St. Olaf House
St Olaf House, which houses London Bridge Hospital’s Consulting rooms and Cardiology Department, was built as the Headquarters for Hay’s Wharf in 1931. This outstanding example of an Art Deco building was designed by the famous architect, H.S. Goodhart-Rendel, and is one of his best known works. It is a listed building, with its well-known river facade and its Doulton faience panels by Frank Dobson, showing dock life and the unloading of goods – ‘Capital, Labour and Commerce’. The boardroom has been used in several television commercials, including an advertisement for British Airways.
The Chairman of Hay’s Wharf, Sir David Burnett, was also an artist, who created several pieces showing the docks, including the Chamberlain’s Wharf area. As the docking industry moved down the river to Tilbury, it was Sir David who started the commercial development of the area, creating offices, shops, housing and the founding of London Bridge Hospital.
St Olaf House had been occupied for many centuries by the historic St Olave’s Church, which was the parish church for the area, and remained so through all the changes to the district, up to 1928. The tower was a landmark in the area through medieval times, and was replaced by a new tower as part of its rebuilding in the eighteenth century. The new tower was designed by Henry Flitcroft, a well-known architect of the period.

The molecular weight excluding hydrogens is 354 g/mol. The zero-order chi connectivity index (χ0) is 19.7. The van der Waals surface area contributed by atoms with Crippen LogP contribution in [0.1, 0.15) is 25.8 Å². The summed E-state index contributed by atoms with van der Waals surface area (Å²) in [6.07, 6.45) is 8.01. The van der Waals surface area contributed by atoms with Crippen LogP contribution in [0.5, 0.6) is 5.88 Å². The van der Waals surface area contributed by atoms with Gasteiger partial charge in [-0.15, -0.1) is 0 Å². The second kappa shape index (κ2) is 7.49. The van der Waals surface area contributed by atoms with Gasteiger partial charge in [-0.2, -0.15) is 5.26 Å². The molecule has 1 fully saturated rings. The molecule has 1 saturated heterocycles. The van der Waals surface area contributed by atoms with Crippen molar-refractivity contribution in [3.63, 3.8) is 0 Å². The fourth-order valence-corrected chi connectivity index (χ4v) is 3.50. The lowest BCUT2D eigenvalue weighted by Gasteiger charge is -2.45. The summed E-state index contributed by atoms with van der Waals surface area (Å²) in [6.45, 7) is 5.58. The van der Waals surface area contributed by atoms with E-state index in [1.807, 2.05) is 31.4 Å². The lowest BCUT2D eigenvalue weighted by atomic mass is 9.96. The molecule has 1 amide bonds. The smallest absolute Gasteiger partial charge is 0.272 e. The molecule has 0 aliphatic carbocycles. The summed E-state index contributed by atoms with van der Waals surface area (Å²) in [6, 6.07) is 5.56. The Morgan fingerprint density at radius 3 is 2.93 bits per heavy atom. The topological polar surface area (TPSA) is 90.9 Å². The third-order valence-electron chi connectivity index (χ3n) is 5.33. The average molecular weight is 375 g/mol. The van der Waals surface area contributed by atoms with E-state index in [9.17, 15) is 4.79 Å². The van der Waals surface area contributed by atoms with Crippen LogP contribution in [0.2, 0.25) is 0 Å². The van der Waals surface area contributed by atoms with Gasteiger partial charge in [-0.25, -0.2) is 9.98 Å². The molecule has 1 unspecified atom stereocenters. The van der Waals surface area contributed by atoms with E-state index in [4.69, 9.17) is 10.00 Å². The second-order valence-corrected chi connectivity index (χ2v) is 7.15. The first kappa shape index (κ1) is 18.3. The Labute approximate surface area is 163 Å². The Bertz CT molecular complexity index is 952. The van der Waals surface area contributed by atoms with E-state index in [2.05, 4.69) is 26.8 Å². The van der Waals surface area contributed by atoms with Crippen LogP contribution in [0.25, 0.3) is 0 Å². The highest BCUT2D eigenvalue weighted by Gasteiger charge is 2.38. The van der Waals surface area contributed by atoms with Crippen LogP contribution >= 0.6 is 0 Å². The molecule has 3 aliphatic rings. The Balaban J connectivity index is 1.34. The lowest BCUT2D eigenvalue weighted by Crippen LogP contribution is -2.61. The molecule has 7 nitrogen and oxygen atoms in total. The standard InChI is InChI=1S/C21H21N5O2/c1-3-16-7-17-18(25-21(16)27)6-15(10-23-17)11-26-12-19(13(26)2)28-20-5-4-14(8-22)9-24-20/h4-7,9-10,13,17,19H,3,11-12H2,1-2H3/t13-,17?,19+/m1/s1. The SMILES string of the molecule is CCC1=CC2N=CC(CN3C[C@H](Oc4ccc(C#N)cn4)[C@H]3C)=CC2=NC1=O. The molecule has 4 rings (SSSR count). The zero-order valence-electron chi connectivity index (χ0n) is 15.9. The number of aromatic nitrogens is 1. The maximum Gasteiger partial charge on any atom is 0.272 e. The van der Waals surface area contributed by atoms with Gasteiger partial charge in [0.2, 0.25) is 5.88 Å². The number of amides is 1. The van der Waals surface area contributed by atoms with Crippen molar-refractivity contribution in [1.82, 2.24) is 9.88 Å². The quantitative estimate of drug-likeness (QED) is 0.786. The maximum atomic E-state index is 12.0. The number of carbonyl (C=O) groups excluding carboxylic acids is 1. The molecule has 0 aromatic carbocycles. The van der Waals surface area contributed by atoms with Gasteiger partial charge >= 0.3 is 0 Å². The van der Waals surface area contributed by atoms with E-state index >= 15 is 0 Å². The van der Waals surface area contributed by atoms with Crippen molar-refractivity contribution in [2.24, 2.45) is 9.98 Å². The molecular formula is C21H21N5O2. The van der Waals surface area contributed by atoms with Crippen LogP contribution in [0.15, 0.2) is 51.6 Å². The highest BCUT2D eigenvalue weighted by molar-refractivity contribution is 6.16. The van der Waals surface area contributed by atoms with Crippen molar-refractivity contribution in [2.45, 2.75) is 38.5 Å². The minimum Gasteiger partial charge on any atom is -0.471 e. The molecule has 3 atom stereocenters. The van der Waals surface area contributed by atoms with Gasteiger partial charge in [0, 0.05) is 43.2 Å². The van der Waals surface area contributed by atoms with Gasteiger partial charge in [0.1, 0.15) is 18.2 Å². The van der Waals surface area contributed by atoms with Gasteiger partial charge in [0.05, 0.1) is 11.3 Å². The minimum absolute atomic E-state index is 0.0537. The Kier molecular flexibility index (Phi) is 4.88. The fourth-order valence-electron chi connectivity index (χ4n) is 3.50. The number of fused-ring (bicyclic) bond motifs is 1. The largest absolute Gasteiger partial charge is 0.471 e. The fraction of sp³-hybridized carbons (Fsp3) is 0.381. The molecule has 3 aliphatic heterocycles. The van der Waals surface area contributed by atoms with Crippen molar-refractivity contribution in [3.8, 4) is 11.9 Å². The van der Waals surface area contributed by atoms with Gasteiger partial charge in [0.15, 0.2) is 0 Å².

Emblem House (Incorporating Denmark House)
Emblem House and Denmark House, which house London Bridge Hospital’s Outpatient Centre, Physiotherapy Department and Pharmacy were both built in 1900 as shipping and general offices. The larger, Emblem House has an interesting façade, in faience, and Denmark House has a large intricate stone sculpture at roof level, showing a merchant ship. This is typical of the offices that served the adjacent wharfs, which were used to bring in a variety of food products – leading to this side of the Pool of London becoming known as the ‘Larder of London’.
The extensive cellars were used for storage of a variety of items, including the Czar of Russia’s silver reserves, and later that of Lenin’s. The silver was shipped out of the building when necessary in a plain-looking bread delivery van.
29-33 Tooley Street
N29-33 Tooley Street, which house London Bridge Hospital’s Women’s Centre, Cancer Treatment Suite and consultation rooms were built in 1860 as shipping offices. Through much of the later nineteenth century, most of Tooley Street was fronted by very similar four-storey buildings.
These were progressively replaced by the end of the century with huge six-storey warehouse fronts on the north side of Tooley Street, and on the south side by the ever-widening railway viaduct to the busy London Bridge Station.
In the eighteenth and nineteenth centuries, Tooley Street progressively became a dock road, serving the giant warehouses of the Pool of London, whereas before it had been a route of pilgrimage to Bermondsey Abbey; crossing various fish-filled streams, and fronted by a whole series of large church palaces, as well as the riverside town houses of the church dignitaries.
For more information about London Bridge Hospital’s rich history click here to see our brochure